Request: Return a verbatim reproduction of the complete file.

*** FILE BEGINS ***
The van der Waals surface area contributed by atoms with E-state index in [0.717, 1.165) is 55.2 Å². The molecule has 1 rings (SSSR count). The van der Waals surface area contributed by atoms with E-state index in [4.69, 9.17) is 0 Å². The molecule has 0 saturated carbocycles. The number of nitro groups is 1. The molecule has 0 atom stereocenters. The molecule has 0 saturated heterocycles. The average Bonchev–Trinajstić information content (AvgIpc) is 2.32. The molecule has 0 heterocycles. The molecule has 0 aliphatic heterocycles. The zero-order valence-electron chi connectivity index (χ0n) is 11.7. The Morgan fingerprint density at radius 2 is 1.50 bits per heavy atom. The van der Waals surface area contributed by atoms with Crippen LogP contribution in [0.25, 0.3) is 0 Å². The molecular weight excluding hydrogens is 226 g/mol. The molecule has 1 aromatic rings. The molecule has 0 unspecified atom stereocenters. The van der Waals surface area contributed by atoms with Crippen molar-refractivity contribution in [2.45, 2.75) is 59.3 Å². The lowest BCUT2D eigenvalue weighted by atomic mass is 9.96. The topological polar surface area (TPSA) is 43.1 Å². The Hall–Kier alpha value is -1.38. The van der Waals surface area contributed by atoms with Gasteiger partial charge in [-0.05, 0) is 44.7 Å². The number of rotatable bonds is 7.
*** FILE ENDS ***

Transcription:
The van der Waals surface area contributed by atoms with E-state index in [0.717, 1.165) is 55.2 Å². The molecule has 1 rings (SSSR count). The van der Waals surface area contributed by atoms with E-state index in [4.69, 9.17) is 0 Å². The molecule has 0 saturated carbocycles. The number of nitro groups is 1. The molecule has 0 atom stereocenters. The molecule has 0 saturated heterocycles. The average Bonchev–Trinajstić information content (AvgIpc) is 2.32. The molecule has 0 heterocycles. The molecule has 0 aliphatic heterocycles. The zero-order valence-electron chi connectivity index (χ0n) is 11.7. The Morgan fingerprint density at radius 2 is 1.50 bits per heavy atom. The van der Waals surface area contributed by atoms with Crippen LogP contribution in [0.25, 0.3) is 0 Å². The molecular weight excluding hydrogens is 226 g/mol. The molecule has 1 aromatic rings. The molecule has 0 unspecified atom stereocenters. The van der Waals surface area contributed by atoms with Crippen molar-refractivity contribution in [2.45, 2.75) is 59.3 Å². The lowest BCUT2D eigenvalue weighted by atomic mass is 9.96. The topological polar surface area (TPSA) is 43.1 Å². The Hall–Kier alpha value is -1.38. The van der Waals surface area contributed by atoms with Gasteiger partial charge in [-0.05, 0) is 44.7 Å². The number of rotatable bonds is 7.